Sophisticated algorithmic trading systems have become the bane of an equity day trader's life, reacting faster to news than any human can and spotting price irregularities across thousands of stocks at once.
Nearly 40 per cent of all share orders in Europe are sent by algorithmic trading computers, up from just 20 per cent five years ago, according to the Tabb Group, a capital markets consultancy. In the U.S. the figure is 37 per cent.
Yet despite the prevalence of these supposedly smart machines, some traders are making a tidy profit getting the better of these systems, which can make costly mistakes if they are not set up correctly or if their trading patterns can be understood.
Svend Egil Larsen, a Norwegian day trader, worked out in 2007 how the computer algorithm of Timber Hill, a unit of US-based Interactive Brokers, would respond to trades in certain illiquid stocks. The stocks would change price in a uniform way regardless of how much was bid.
He found that he could bump up the price with very small trades and then sell with much larger trades for a profit. He was not the only trader who worked out this flaw, which he called "painfully obvious". But he still made $50,000 (U.S.) in a few months.
Charges of market manipulation were brought against him and another trader, Peder Veiby, in a high-profile court case where the public came to look on the duo as heroic Robin Hood figures, beating financial houses at their own game.
The courts found them not guilty of market manipulation this month, concluding that they were making the market more efficient by exposing a flaw in the system.
Meanwhile Mr. Larsen - and others - continue to beat algorithms. A few months ago he says that UBS failed to set a bottom limit on one of its trading algorithms and he picked up some stock at a discount. He estimates he made $14,000 in a few minutes.
It is not just Mr. Larsen getting the better of financial institutions. Eivind Stolen, a Swedish day trader, says he made several thousand dollars in seven minutes last year after a Morgan Stanley client algorithm went "totally haywire" in Atlas Copco and SSAB stock.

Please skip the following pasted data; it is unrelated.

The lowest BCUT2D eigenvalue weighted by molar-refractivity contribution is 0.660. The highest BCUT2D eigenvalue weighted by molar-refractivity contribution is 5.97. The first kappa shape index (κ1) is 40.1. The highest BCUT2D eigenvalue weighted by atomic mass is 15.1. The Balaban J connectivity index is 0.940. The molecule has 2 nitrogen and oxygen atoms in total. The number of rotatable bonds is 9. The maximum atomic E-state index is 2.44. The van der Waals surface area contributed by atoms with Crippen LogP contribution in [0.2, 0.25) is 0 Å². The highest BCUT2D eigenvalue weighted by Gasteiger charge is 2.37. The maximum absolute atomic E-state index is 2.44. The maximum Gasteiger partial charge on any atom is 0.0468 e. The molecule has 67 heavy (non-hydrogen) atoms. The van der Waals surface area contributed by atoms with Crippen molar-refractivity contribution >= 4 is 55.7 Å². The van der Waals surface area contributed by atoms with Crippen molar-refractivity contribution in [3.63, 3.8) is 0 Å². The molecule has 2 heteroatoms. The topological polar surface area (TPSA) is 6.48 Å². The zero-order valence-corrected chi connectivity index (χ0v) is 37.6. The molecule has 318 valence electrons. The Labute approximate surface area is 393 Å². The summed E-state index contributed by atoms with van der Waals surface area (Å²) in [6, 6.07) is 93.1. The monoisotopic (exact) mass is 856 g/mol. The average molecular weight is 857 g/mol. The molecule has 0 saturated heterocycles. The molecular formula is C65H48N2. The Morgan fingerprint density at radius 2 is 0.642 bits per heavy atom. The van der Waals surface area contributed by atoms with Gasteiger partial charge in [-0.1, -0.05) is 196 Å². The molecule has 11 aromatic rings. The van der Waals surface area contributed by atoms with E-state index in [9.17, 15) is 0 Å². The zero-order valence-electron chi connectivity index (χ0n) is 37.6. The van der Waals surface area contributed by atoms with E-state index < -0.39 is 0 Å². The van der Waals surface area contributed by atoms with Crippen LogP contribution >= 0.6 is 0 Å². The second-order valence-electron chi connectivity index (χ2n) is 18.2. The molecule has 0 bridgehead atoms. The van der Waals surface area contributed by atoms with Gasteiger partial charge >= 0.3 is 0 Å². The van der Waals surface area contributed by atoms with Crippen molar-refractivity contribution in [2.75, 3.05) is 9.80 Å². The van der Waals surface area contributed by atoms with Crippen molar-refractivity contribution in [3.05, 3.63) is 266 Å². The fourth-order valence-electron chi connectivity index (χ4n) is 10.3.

He says the computer started buying at the offer price and selling at the bid, instead of the other way round, and hundreds of people across the world piled in to take advantage, making a small spread on every trade they bought and sold straight back. Morgan Stanley was fined for this error on Wednesday.
"Every few weeks an algorithm is going wrong, and there is always someone making money from it," says Kjell Jørgensen, associate professor at BI Norwegian Business School.
John Bates, chief technical officer at Progress Software, a U.S.-based company that provides algorithmic trading software, says that every time there is a big failure of an algorithm because of a "fat finger" or programming error, behind the scenes there are always "some traders making a lot of money".
He points to some notable recent failures where day traders and others in the market likely made a profit, including when Deutsche Bank's trading algorithms in Japan took out an $182-billion stock position by mistake in 2010.
Another was in 2011 when a possible "fat finger" nearly wiped out ten Focus Morningstar exchange traded funds that had just been launched on Nasdaq OMX and NYSE Euronext .
Annika von Haartman, head of surveillance at the Nasdaq OMX Nordic stock exchanges, says that over the past two years they have seen more cases like this than ever before due to the rate at which new algorithms are emerging. "We deal with algo related issues on an everyday basis," she says.
Policy makers in Brussels want to tighten up regulation of high-frequency trading after fears about the integrity of these trading systems were raised in the wake of the "flash crash" in 2010, when the Dow Jones Industrial Average swung hundreds of points in 20 minutes.
In the meantime, traders contacted by the Financial Times say that their technique for beating algorithms is the same as beating any other trader: endless screen watching. This gives them a sense of how certain stocks behave, allowing them to spot quickly when something goes wrong. Often they do not know it is an algorithm they have beaten until after the event.
In the day-to-day, they stress that algorithmic traders are an overwhelming negative for them, making trading more difficult. But this makes it all the more satisfying when they outwit one of the big financial institutions. "We feel like Robin Hood, or David beating Goliath," says Mr. Larsen.